Waxed: Staff writer Gavon Laessig takes a personal journey through the manscape
A gorilla, a muskox and Robin Williams — three burly animals I’ve been compared to when shirtless. Frankly, I’m a hirsute man.
Aside from occasional, youthful experiments with shaving, I’ve never been a big proponent of so-called “manscaping.” It was just too hopeless. Considering my chest looks like a Joseph Conrad novel, you would need to napalm that manscape.
I’ve also avoided manscaping because I kind of took pride in a lush chest pelt. It harkened back to the days of Tom Selleck and Burt Reynolds, when men were men and women were grossed out by those men. It was a simpler time.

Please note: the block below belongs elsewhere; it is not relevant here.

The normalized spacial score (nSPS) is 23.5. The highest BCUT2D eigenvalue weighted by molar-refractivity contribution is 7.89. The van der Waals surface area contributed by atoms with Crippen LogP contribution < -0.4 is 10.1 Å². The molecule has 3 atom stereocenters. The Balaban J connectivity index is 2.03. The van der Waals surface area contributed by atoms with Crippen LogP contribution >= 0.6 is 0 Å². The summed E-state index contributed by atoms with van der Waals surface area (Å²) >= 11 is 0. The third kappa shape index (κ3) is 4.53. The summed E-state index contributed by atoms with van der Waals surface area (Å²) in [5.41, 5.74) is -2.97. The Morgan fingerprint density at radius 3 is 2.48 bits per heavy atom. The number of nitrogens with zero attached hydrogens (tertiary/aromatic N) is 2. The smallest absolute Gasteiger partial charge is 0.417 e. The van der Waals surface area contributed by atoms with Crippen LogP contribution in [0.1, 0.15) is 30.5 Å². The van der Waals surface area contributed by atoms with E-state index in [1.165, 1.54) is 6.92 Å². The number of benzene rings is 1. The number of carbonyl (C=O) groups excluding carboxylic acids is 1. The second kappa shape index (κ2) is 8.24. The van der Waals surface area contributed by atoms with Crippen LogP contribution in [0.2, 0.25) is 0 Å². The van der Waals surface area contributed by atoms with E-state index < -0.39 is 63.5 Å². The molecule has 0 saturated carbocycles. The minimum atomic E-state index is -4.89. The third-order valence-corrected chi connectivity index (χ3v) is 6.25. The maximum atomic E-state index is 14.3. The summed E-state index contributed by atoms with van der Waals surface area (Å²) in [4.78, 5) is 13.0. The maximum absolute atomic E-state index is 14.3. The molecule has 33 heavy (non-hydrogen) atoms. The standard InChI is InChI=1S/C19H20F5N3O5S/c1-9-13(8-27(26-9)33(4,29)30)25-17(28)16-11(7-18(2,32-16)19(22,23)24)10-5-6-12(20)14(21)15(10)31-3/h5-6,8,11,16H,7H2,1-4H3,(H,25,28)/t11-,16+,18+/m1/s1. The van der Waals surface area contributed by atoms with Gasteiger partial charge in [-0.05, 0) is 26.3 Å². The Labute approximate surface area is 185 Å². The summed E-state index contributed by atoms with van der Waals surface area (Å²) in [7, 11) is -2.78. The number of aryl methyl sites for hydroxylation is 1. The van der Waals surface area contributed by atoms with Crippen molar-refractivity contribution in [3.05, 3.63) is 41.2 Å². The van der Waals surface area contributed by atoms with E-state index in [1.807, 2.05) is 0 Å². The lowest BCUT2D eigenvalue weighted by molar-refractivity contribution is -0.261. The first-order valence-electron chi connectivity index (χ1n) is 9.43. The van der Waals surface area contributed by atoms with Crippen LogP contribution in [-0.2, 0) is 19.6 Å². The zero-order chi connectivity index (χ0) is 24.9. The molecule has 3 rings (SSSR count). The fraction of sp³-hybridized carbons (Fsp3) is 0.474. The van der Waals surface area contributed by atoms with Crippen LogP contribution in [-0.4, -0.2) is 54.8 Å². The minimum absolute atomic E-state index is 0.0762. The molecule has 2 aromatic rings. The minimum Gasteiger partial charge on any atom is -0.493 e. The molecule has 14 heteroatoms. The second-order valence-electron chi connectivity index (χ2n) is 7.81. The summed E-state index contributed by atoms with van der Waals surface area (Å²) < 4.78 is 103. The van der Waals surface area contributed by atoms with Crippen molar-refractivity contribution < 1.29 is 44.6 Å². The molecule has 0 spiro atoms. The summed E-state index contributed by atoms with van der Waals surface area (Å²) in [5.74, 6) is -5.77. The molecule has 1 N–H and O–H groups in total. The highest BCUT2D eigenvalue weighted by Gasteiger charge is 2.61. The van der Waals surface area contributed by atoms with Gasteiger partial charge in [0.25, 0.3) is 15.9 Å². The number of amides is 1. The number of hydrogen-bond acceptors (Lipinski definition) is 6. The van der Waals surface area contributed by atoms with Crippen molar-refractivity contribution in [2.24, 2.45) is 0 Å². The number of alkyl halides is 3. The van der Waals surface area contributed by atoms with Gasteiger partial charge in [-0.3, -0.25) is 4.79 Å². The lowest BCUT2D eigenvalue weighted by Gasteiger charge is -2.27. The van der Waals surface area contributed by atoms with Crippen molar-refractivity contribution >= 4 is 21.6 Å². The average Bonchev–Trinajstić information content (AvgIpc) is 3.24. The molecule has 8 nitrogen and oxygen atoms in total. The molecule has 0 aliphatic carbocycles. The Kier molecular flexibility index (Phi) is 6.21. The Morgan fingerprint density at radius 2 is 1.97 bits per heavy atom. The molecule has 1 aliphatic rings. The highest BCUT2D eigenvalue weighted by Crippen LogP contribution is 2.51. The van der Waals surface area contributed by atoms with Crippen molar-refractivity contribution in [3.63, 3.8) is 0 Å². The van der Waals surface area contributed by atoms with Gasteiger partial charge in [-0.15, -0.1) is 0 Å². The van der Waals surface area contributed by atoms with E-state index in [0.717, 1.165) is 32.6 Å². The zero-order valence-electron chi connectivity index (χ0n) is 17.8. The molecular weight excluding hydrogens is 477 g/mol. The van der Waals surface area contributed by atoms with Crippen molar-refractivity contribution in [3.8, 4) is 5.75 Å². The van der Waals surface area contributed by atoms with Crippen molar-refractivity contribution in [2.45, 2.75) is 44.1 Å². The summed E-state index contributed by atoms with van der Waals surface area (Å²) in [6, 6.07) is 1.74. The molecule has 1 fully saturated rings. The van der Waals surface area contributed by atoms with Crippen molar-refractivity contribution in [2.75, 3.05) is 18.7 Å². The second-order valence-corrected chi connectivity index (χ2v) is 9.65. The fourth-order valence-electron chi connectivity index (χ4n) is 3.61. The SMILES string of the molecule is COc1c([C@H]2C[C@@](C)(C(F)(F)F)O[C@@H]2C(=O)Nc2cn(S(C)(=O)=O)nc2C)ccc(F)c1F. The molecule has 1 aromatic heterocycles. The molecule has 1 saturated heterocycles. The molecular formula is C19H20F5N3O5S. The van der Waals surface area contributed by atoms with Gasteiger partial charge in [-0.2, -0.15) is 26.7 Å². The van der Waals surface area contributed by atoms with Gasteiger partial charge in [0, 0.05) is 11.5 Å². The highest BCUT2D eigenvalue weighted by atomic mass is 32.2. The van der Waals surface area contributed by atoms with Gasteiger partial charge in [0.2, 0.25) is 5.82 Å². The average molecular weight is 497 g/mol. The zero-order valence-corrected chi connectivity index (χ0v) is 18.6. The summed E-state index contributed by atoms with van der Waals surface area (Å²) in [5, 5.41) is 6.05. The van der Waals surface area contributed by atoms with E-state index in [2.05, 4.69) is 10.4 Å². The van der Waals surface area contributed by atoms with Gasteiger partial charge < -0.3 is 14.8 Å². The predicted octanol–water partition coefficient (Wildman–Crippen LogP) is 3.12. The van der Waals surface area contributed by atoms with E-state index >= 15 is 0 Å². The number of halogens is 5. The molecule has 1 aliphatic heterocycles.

Basically, due to laziness and misplaced machismo, I’m quite comfortable in my hair suit. It just fits.
So when my editor passed along a recent study regarding men and their grooming habits, my shag stood on end. Apparently women don’t like hairy men. According to this survey conducted by Remington (who would have absolutely no interest in promoting shaving), 57 percent of women think poor grooming is a turnoff. Some of the findings were understandable, such as a vast majority of women disliking back and “bum” hair (“bum” being Remington’s term).
No, what was so disheartening as a fellow who proudly sports a fur jerkin is that a majority of women, 53 percent, endorse chest grooming. Granted, it’s just a bare majority (if I intended that pun, may God shave off my tongue), but in a democratic republic like ours that’s all it takes.